SAVE THE SALTERS - A letter to the people of Wareham, MA

Below is our response to the proposed development/zoning changes that will adversely affect Red Brook as it appeared on https://wareham.theweektoday.com/

 

To the people of Wareham,

Some of you may be wondering why “people from away” care about commercial development in your town. It all starts with a special fish called a sea run brook trout or more famously called a SALTER. A salter is a brook trout that lives and spawns in freshwater and travels to saltwater to feed and stay cold when the temperatures rise. Salters used to be plentiful in our region and famous anglers like Daniel Webster and Grover Cleveland were known to travel all over to fish for them.

Unfortunately, most of the streams that held salters were altered to create cranberry bogs. Few salters were able to survive the altering of these streams, which caused rises in temperatures and changes to Ph, but there is one exception and that is Red Brook. Most recently, the salter population was extirpated from the Santuit river, most likely caused by water withdrawals from new developments that began in the nineties.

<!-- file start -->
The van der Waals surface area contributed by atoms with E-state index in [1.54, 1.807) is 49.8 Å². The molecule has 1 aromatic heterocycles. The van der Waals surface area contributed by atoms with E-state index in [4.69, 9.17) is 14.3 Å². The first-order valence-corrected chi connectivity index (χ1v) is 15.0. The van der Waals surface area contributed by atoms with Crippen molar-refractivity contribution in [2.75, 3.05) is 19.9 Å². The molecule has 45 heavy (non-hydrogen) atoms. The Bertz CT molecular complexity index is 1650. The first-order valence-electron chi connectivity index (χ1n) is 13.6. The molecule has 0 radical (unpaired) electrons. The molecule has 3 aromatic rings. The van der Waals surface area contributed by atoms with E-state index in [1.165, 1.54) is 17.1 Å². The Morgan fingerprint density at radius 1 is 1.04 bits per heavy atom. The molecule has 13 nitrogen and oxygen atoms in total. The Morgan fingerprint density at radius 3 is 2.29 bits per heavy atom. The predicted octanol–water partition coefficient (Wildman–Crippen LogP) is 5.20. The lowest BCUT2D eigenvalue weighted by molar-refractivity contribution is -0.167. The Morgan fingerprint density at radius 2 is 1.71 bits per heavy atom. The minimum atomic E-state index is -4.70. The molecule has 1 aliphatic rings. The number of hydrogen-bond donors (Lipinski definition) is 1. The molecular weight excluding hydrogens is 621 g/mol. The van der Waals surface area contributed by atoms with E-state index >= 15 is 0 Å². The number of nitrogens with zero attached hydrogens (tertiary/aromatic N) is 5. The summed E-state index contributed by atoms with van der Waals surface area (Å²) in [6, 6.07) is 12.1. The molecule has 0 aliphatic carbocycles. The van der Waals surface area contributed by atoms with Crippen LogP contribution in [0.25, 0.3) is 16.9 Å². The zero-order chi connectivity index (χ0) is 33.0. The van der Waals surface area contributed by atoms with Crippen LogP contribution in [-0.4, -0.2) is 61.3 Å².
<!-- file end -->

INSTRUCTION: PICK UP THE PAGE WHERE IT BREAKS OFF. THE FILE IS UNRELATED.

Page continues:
Red Brook is a uniquely special place. Thanks to the Lyman Reserve and the countless hours spent by volunteers, it once again is a safe habitat for salters, eels and herring. The story of Red Brook is one that is written about in national fishing publications. I have met people from all over our country that have asked about Red Brook. It is a model for habitat conservation and restoration that has inspired people to save similar waters across our country

I own a small fly fishing business that I named after Red Brook because I was inspired by its special history. I live close by and visit it a few times a year. Occasionally, I bring people that have never seen a salter to experience Red Brook. I do not fish on every visit because I do not want to put too much pressure on the stream and its unique and fragile ecosystem.

Red Brook truly is a special place that should be cherished and protected so that future generations can experience it themselves. It should not be allowed to be damaged or destroyed and become a legendary story told to grandkids of the once beautiful fish that lived there.

I am not against commercial development and understand it is necessary, especially for small towns to survive in this modern world. However, I feel it would be a terrible loss to future generations if we did not continue to protect Red Brook from outside disturbance.

 

Sincerely,

William Holleran

Red Brook Tenkara Founder

fishing at red brook


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